Torn to Perfection

Artfully reupholstered chairs give depth and character to interiors

Gigi McHone has joyously elevated the notion of distressed furniture.
Portrait by Rachel Pressley

Gigi McHone gives each of her chairs a name and a back story, and all of those stories are meant to have happy endings. To make sure, she even hides a “Bible verse of hope” within each frame. McHone specializes in taking old pieces of furniture and making them new again while keeping them looking old — an intriguing loop of creative opportunity. 

McHone, who was born in Argentina, notes that her grandmother was a seamstress. “I grew up by her side and would watch her create beautiful wedding gowns and make clothing alterations. She taught me to sew, embroider, and knit at four years old.”

Perfectly imperfect upholstery gives undeniable character to a space.
Photo by Rebekah Bibbens Brackett / brackettstudios.com

McHone started Bella Antiques & Design, named for her daughter Isabella, in 2014. “As any working mom knows, balancing family and career is very challenging and demanding.” At the time, she had a job in real estate while also taking care of her eight-year-old twin sons, one of whom has high-functioning autism. “I desperately needed to make money but be available for my kids. So I began painting old furniture in my garage and selling it for profit.” 

And when she started focusing on chairs, her customer base grew. “I found my special gift in doing artistic upholstery work, mainly creating deconstructed specialty chairs.” An interior-design style that gained traction in the last decade, deconstruction exposes the internal structure of a chair frame or other piece of furniture. “The beauty of it,” she explains, “is the imperfection. Pieces in this style are meant to look worn and used, [with visible] rips and frayed edges. Showing off the skeleton of the piece highlights the craftsmanship.”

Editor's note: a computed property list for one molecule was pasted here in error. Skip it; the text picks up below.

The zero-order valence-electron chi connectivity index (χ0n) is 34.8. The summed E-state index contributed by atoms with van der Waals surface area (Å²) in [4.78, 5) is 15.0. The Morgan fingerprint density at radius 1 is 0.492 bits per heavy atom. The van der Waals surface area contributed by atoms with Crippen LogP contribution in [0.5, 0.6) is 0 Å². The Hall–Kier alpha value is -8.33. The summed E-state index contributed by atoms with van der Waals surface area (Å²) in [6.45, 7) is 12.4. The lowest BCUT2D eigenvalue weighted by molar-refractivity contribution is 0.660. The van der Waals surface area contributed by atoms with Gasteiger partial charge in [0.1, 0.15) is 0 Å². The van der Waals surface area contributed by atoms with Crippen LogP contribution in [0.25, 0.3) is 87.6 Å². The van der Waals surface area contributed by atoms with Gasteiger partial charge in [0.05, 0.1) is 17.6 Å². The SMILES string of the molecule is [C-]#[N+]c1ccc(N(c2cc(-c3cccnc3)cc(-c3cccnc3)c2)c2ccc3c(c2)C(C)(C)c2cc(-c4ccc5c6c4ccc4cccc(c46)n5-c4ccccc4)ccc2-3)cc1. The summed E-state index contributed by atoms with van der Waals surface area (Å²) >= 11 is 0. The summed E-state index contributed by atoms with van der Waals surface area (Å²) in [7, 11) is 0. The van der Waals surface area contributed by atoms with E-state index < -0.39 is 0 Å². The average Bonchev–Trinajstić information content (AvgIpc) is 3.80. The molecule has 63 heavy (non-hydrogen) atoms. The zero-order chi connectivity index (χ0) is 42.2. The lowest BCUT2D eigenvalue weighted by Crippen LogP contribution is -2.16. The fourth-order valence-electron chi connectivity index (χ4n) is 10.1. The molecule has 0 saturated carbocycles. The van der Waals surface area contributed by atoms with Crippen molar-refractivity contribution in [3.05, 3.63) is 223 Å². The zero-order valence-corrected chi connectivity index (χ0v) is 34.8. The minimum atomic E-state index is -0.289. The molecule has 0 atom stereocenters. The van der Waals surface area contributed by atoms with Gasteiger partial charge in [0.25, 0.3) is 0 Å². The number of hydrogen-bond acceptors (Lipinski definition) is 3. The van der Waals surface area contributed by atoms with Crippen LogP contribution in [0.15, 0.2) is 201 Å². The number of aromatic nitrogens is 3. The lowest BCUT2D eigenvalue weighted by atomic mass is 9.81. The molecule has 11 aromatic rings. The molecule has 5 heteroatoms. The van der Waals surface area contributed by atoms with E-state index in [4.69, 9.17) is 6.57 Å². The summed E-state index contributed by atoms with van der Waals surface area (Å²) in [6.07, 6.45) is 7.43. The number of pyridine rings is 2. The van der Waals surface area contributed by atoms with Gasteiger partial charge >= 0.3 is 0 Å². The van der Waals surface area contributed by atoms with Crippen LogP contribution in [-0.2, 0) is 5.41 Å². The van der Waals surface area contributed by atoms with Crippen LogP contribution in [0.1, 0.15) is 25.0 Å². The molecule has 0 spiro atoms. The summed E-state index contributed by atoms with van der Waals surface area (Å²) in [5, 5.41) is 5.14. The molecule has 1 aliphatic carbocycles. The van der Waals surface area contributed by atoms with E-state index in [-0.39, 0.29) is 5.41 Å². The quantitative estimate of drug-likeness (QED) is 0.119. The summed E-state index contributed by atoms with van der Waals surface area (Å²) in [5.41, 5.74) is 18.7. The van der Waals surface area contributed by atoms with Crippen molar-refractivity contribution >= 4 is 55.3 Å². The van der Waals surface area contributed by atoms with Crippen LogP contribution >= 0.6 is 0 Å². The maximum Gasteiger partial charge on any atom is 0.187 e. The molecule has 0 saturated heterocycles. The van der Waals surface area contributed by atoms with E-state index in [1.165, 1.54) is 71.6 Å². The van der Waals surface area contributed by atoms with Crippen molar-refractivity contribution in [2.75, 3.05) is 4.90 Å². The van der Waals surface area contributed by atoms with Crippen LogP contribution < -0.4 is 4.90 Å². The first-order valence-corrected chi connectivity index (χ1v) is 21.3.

Photo by Rebekah Bibbens Brackett / brackettstudios.com

 She’s quick to add, however, that while she loves the look, she makes certain each piece remains functional and comfortable.

The process is meticulous and time consuming. “I start by taking apart a chair to the bare frame, taking off every [piece of] fabric, foam, nails, and staples. I am studying the chair, becoming familiar with it.” As she works, McHone says, the final design begins to take shape in her mind.

McHone likes the hands-on aspect so much she won’t wear protective gloves — “hence the scars of the many times I have stapled and poked my hands.”

She doesn’t have to scout her own raw material very often. “I’m to the point now where the furniture finds me. I have some fantastic friends that send me referrals for chair frames and furniture. I also hunt vintage and antique textiles for my chair designs and find them everywhere, including estate sales and flea markets.

“I am very attracted … to pieces that tell a story with every stain, scar, scratch, and chip. The more imperfect, the better.” As with people, she says, “there’s much a piece can tell you by the imperfections it wears.”

Find Bella Antiques & Design online at bellaantiquesdesign.com, on Facebook, and on Instagram: @bellaantiquesdesign. Gigi McHone’s work is also sold at Garage on 25 (3461 Hendersonville Road, Fletcher) and at the Screen Door (115 Fairview Road, Asheville, screendoorasheville.com).

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